Schulich Library Re-opening Celebration!

After four years of renovations and improvements, it’s time to celebrate the re-opening of the Schulich Library of Physical Sciences, Life Sciences, and Engineering! Come join the party on Monday, October 30th starting at 10:45am.

  • Don’t miss out as special guests will be giving talks on the 4th floor between 11:00 and 11:30am.
  • Learn more about Schulich’s history, services, spaces, and collections by visiting various information kiosks on floors 2 to 5.
  • Take in some beautiful live music as you wander through the building.
  • After checking out the updated spaces in the Library, head out to the FDA lobby for some free snacks!

We are excited to be able to welcome the community back to the improved Schulich Library and hope to see you on Oct 30th!

Dear University Students, Chronic Stress Affects your Immune System

A big thank you to Mary Agopian for submitting her MIMM 214 assignment to post on The Turret. This guest post will help you understand the impacts of stress on your health.


Dear University Students, Chronic Stress Affects your Immune System

By: Mary Agopian

Fatigue, headaches, irritability, digestive problems, heart palpitations, insomnia, dry mouth, and many more [5]; these are all symptoms we have experienced at one moment or another during periods of high stress, such as during midterm and exam season. Stress linked conditions are on the rise [5], the leading demographic being young adults ages 17-24.[1] As university students, our stress levels might spike and then gradually decrease as we finish each exam, but as these stress episodes become more and more common in our daily lives, the episodic stress turns into chronic stress. Chronic stress can be described as when the symptoms stated above start presenting themselves together, many times in a row, over a long period of time.[6]  Chronic stress can influence many different facets of our lives, it can introduce a strain in our academic careers, our personal relationships, and our physical health. But, chronic stress can also have a major influence on our immune system.[7] How exactly can it do that?

Four and a half decades ago, Robert Ader and Nicholas Cohen [8] coined the term “psychoneuroimmunology”. This term describes the complex interaction between the nervous system and the immune system. Both of these systems are constantly communicating and influencing one another through biological messengers called cytokines.[9]  Cytokines are a broad class of proteins that signal to other molecules in the immune and nervous system to start or maintain functions that are essential for everyday life. Imagine cytokines as town criers, the town’s people rely on cytokines for news about their town and news about the next town over,  since the next town’s activities will also impact their daily lives. Expanding this analogy into psychoneuroimmunology, cytokines deliver important messages, also known as signals, concerning both the immunological system and the neurological system, since both systems are intertwined with one another- like two towns situated next to each other. Proinflammatory cytokines are a subset of cytokines that make up a large part of our defense against disease.[9] Continuing with our town crier analogy, these proinflammatory cytokines would be a subset of town criers that relay news solely relating to attacks, also known as infections. In an episodic stress response, the proinflammatory cytokines are increased allowing for more signalling that an attack is underway. While in a chronic stress response, inflammatory cytokines are decreased leaving there to be an open door for infections. But, how is it possible that chronic stress can have that drastic of an effect on proinflammatory cytokines?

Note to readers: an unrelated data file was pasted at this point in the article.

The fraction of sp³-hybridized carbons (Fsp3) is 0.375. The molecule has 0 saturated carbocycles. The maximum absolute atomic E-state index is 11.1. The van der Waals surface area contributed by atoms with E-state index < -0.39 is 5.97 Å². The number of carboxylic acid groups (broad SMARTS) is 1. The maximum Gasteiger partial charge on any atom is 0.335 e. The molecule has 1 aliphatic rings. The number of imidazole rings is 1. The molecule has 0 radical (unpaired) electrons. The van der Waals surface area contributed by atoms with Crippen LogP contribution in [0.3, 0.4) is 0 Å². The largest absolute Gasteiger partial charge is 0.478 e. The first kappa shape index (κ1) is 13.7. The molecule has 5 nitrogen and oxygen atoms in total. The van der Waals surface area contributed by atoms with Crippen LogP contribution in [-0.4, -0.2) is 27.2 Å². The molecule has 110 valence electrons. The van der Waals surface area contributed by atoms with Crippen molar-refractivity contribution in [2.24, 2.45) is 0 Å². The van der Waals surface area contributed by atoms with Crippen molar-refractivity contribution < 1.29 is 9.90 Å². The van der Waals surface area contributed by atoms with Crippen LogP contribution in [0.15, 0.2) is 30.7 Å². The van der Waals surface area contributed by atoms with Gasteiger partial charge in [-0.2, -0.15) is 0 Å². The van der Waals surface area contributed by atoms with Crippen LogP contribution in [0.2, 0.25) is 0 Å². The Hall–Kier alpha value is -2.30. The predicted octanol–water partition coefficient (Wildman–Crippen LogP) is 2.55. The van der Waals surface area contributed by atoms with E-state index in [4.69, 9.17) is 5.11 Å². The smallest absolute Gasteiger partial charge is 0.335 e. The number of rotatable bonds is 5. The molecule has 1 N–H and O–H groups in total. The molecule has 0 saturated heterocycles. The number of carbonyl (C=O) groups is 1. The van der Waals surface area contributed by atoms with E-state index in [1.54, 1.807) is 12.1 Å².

The study A Possible Change Process of Inflammatory Cytokines in the Prolonged Chronic Stress and Its Ultimate Implications for Health [10] published by Tian Rui et al. explains this very phenomenon. It states that the presence of chronic stress can change the expression of certain parts of our brain, like the hypothalamic pituitary adrenal (HPA) axis. The HPA axis controls our stress response by upregulating or downregulating the secretion of certain hormones.[11] In the case of chronic stress, there is a downregulation of the HPA axis’s activity which has the effect of increasing the presence of the hormone- cortisol.[11] Cortisol has many complex and dynamic functions in the body, but for the sake of simplicity, we will only consider its stress related function.[12] High levels of cortisol block the activity of proinflammatory cytokines, explaining why chronic stress leaves us more vulnerable to infections. [13]